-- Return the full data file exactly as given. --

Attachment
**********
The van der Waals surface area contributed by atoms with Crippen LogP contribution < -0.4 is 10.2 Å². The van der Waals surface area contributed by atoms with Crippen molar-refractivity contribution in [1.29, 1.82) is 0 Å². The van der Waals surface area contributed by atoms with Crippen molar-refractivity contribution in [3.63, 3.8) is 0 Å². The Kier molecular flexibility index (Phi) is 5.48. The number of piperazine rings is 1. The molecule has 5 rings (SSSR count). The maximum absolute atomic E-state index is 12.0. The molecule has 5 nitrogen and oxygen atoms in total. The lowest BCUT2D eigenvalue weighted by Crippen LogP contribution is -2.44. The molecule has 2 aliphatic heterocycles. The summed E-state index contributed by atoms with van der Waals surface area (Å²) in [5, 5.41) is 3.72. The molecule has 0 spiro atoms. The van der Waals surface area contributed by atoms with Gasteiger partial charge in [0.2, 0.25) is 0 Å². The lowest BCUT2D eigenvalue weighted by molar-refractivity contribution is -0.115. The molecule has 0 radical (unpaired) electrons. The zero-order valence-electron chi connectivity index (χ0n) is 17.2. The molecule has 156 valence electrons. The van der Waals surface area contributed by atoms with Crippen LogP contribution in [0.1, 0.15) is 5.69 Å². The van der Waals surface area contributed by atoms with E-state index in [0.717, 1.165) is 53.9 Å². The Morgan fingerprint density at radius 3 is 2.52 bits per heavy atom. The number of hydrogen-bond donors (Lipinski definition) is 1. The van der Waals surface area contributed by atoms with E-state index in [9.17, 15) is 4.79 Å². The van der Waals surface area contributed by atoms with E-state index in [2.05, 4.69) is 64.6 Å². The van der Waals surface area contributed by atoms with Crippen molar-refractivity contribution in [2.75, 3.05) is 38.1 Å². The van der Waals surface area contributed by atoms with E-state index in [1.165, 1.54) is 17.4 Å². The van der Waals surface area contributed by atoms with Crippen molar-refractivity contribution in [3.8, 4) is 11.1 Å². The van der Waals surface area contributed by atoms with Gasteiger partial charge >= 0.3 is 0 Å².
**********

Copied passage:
The van der Waals surface area contributed by atoms with Crippen LogP contribution < -0.4 is 10.2 Å². The van der Waals surface area contributed by atoms with Crippen molar-refractivity contribution in [1.29, 1.82) is 0 Å². The van der Waals surface area contributed by atoms with Crippen molar-refractivity contribution in [3.63, 3.8) is 0 Å². The Kier molecular flexibility index (Phi) is 5.48. The number of piperazine rings is 1. The molecule has 5 rings (SSSR count). The maximum absolute atomic E-state index is 12.0. The molecule has 5 nitrogen and oxygen atoms in total. The lowest BCUT2D eigenvalue weighted by Crippen LogP contribution is -2.44. The molecule has 2 aliphatic heterocycles. The summed E-state index contributed by atoms with van der Waals surface area (Å²) in [5, 5.41) is 3.72. The molecule has 0 spiro atoms. The van der Waals surface area contributed by atoms with Gasteiger partial charge in [0.2, 0.25) is 0 Å². The lowest BCUT2D eigenvalue weighted by molar-refractivity contribution is -0.115. The molecule has 0 radical (unpaired) electrons. The zero-order valence-electron chi connectivity index (χ0n) is 17.2. The molecule has 156 valence electrons. The van der Waals surface area contributed by atoms with Crippen LogP contribution in [0.1, 0.15) is 5.69 Å². The van der Waals surface area contributed by atoms with E-state index in [0.717, 1.165) is 53.9 Å². The Morgan fingerprint density at radius 3 is 2.52 bits per heavy atom. The number of hydrogen-bond donors (Lipinski definition) is 1. The van der Waals surface area contributed by atoms with E-state index in [9.17, 15) is 4.79 Å². The van der Waals surface area contributed by atoms with E-state index in [2.05, 4.69) is 64.6 Å². The van der Waals surface area contributed by atoms with Crippen molar-refractivity contribution in [2.75, 3.05) is 38.1 Å². The van der Waals surface area contributed by atoms with E-state index in [1.165, 1.54) is 17.4 Å². The van der Waals surface area contributed by atoms with Crippen molar-refractivity contribution in [3.8, 4) is 11.1 Å². The van der Waals surface area contributed by atoms with Gasteiger partial charge >= 0.3 is 0 Å².